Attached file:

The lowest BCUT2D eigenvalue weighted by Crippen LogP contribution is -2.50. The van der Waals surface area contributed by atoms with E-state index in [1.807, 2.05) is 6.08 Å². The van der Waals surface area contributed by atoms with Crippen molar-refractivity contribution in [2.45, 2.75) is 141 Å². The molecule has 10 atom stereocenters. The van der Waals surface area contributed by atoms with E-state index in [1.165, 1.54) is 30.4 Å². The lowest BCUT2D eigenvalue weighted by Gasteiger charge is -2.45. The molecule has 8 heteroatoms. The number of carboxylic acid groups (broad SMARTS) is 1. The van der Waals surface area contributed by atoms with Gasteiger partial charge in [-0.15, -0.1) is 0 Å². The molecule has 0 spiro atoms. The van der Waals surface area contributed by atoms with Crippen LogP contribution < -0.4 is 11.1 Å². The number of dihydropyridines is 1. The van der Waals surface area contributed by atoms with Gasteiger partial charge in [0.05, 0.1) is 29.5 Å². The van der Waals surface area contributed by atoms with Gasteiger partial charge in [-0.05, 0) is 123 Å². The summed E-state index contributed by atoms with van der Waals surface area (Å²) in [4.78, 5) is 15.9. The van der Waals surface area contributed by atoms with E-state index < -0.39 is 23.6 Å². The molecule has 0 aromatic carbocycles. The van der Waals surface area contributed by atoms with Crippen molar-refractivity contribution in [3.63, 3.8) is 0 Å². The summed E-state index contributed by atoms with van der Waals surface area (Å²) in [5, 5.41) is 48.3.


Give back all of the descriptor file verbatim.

The lowest BCUT2D eigenvalue weighted by Crippen LogP contribution is -2.50. The van der Waals surface area contributed by atoms with E-state index in [1.807, 2.05) is 6.08 Å². The van der Waals surface area contributed by atoms with Crippen molar-refractivity contribution in [2.45, 2.75) is 141 Å². The molecule has 10 atom stereocenters. The van der Waals surface area contributed by atoms with E-state index in [1.165, 1.54) is 30.4 Å². The lowest BCUT2D eigenvalue weighted by Gasteiger charge is -2.45. The molecule has 8 heteroatoms. The number of carboxylic acid groups (broad SMARTS) is 1. The van der Waals surface area contributed by atoms with Gasteiger partial charge in [-0.15, -0.1) is 0 Å². The molecule has 0 spiro atoms. The van der Waals surface area contributed by atoms with Crippen LogP contribution < -0.4 is 11.1 Å². The number of dihydropyridines is 1. The van der Waals surface area contributed by atoms with Gasteiger partial charge in [0.05, 0.1) is 29.5 Å². The van der Waals surface area contributed by atoms with Gasteiger partial charge in [-0.05, 0) is 123 Å². The summed E-state index contributed by atoms with van der Waals surface area (Å²) in [4.78, 5) is 15.9. The van der Waals surface area contributed by atoms with E-state index < -0.39 is 23.6 Å². The molecule has 0 aromatic carbocycles. The van der Waals surface area contributed by atoms with Crippen molar-refractivity contribution in [3.63, 3.8) is 0 Å². The summed E-state index contributed by atoms with van der Waals surface area (Å²) in [5, 5.41) is 48.3.